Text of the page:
When I introduce myself to people I usually tell them I am British. When they ask me whereabouts I’m from, I often end up explaining that I was born in Brussels. This generally leads to much confusion, suspicion and people telling me “but you speak such good English for a Belgian…” The problem is that I am neither truly British nor truly Belgian, and this often makes me question what nationality I am. It also gives rise to the question of whether National Identity truly exists.

I was labelled “Belgian” by my English hallmates, and the constant references to waffles, chips and Jean-Claude Van Damme haven’t stopped since…

I was born in Brussels. Until I moved to London for university, I had never lived anywhere other than Belgium. Some might think it’s the most boring place on Earth (not entirely untrue) and some might not even know where it is on the map, but that tiny country sandwiched between France, Germany, Luxemburg and the Netherlands is what I call home. Though it may be small, it’s important when it comes to international institutions: it is home to both NATO and the European Union. It is also, for this reason, home to many people who are not technically Belgian. People like me.

For much of my time spent in Belgium I thought of myself as British. There are many things about Brussels in particular which I love: its green spaces, beautiful architecture and laid back atmosphere, to name a few. These are all things that I picture when I think of “home” – that funny word which we all use to describe the places which shaped our childhoods. The strange thing is, although I’ve never lived in England, I also think of it as home. This is probably down to the way my parents raised me: we frequently visited relatives in England and spoke English at home. Even though I spoke fluent French and a bit of Dutch, I honestly felt more British than Belgian, but as I realised when I started university, it isn’t always as clear cut as that.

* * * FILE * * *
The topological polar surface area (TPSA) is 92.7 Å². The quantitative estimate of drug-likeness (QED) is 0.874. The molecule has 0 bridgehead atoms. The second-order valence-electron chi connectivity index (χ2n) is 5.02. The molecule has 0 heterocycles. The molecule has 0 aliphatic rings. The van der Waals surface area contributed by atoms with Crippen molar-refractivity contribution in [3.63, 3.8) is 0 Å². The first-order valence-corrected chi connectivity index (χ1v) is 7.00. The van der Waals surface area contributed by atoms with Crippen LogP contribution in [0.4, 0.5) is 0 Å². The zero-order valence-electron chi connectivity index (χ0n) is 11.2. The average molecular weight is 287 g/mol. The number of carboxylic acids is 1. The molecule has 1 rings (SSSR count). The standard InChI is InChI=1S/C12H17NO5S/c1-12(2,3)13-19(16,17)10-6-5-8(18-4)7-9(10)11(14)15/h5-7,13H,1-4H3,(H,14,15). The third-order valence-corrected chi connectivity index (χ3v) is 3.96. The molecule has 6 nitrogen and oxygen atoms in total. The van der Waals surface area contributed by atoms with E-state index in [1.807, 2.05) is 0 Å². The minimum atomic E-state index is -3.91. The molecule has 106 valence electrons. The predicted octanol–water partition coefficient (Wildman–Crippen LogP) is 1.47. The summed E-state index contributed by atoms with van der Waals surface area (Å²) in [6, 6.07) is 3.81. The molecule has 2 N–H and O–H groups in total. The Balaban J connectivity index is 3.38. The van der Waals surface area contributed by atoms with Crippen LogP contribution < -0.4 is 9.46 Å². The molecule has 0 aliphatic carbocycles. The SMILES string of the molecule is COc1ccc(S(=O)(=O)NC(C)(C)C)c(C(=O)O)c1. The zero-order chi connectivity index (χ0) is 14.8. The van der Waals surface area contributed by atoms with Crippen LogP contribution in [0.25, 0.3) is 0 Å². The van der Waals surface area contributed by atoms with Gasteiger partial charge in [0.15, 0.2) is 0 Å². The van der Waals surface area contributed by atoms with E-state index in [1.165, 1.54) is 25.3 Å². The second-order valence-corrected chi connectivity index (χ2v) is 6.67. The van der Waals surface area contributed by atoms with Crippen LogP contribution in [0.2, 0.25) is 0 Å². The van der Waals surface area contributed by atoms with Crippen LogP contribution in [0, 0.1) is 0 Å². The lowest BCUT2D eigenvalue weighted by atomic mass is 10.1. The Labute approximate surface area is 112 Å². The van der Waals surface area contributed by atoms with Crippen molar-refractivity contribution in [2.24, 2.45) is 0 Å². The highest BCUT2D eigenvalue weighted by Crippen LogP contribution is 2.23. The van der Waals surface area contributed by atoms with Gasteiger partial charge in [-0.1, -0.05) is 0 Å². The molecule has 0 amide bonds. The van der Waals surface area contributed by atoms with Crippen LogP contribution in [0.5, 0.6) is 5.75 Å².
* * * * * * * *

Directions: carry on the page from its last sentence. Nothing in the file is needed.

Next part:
I was labelled “Belgian” by my English hallmates, and the constant references to waffles, chips and Jean-Claude Van Damme haven’t stopped since. This made me realise how, although I had thought of myself as British in Belgium, I was automatically branded “a bit foreign” once I moved here.

National Identity and Nationality are flexible, abstract concepts…

I am the proud owner of a Belgian identity card and a British passport, but this often makes me wonder what National Identity really means. The definition of the term seems to be difficult to pinpoint. I searched for the answer in my friends from home, most of whom were in a situation similar to mine. My friend Lisa (half Danish, half English and born in Belgium) agreed that she found it hard to define herself as one or the other. “To be honest,” she told me, “I don’t think it really matters what you label yourself, they’re just words which people use to put you into groups in their heads. National Identity and Nationality are flexible, abstract concepts. ” My friend Priyanka (born in India and raised in Brussels), however, disagreed with this, “Identifying with others allows us to know who we are and where we are from. What could be more important than that?”

I began to wonder whether National Identity is really as big a deal as I have been making it. I realised Lisa may be right: most people can’t even tell that I wasn’t born here. Perhaps it just isn’t as important to me as I have been able to shift between two different nationalities. I sometimes secretly enjoy confusing people with my foreignness, anyway.

 

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